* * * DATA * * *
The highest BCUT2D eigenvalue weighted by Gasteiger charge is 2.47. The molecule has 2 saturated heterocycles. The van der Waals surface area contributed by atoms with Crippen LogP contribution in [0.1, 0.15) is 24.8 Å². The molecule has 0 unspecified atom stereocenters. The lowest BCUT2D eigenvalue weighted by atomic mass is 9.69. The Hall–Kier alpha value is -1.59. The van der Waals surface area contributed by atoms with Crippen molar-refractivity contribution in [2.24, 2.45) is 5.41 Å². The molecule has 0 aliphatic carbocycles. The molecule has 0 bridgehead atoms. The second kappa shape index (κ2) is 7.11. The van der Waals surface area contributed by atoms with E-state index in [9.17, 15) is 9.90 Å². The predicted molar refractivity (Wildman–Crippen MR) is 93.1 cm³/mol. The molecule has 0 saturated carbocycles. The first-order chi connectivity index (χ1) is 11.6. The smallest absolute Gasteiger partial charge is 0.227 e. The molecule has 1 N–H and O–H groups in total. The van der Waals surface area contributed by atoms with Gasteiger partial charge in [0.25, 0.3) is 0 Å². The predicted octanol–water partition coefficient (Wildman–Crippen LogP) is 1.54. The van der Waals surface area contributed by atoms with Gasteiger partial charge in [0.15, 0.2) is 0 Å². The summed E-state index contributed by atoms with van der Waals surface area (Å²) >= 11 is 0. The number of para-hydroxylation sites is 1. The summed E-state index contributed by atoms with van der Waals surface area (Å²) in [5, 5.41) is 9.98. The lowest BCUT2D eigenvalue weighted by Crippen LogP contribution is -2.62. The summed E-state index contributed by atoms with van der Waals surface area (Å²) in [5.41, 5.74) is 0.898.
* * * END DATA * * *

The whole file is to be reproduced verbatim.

The highest BCUT2D eigenvalue weighted by Gasteiger charge is 2.47. The molecule has 2 saturated heterocycles. The van der Waals surface area contributed by atoms with Crippen LogP contribution in [0.1, 0.15) is 24.8 Å². The molecule has 0 unspecified atom stereocenters. The lowest BCUT2D eigenvalue weighted by atomic mass is 9.69. The Hall–Kier alpha value is -1.59. The van der Waals surface area contributed by atoms with Crippen molar-refractivity contribution in [2.24, 2.45) is 5.41 Å². The molecule has 0 aliphatic carbocycles. The molecule has 0 bridgehead atoms. The second kappa shape index (κ2) is 7.11. The van der Waals surface area contributed by atoms with E-state index in [9.17, 15) is 9.90 Å². The predicted molar refractivity (Wildman–Crippen MR) is 93.1 cm³/mol. The molecule has 0 saturated carbocycles. The first-order chi connectivity index (χ1) is 11.6. The smallest absolute Gasteiger partial charge is 0.227 e. The molecule has 1 N–H and O–H groups in total. The van der Waals surface area contributed by atoms with Gasteiger partial charge in [0.25, 0.3) is 0 Å². The predicted octanol–water partition coefficient (Wildman–Crippen LogP) is 1.54. The van der Waals surface area contributed by atoms with Gasteiger partial charge in [0.15, 0.2) is 0 Å². The summed E-state index contributed by atoms with van der Waals surface area (Å²) >= 11 is 0. The number of para-hydroxylation sites is 1. The summed E-state index contributed by atoms with van der Waals surface area (Å²) in [5, 5.41) is 9.98. The lowest BCUT2D eigenvalue weighted by Crippen LogP contribution is -2.62. The summed E-state index contributed by atoms with van der Waals surface area (Å²) in [5.41, 5.74) is 0.898.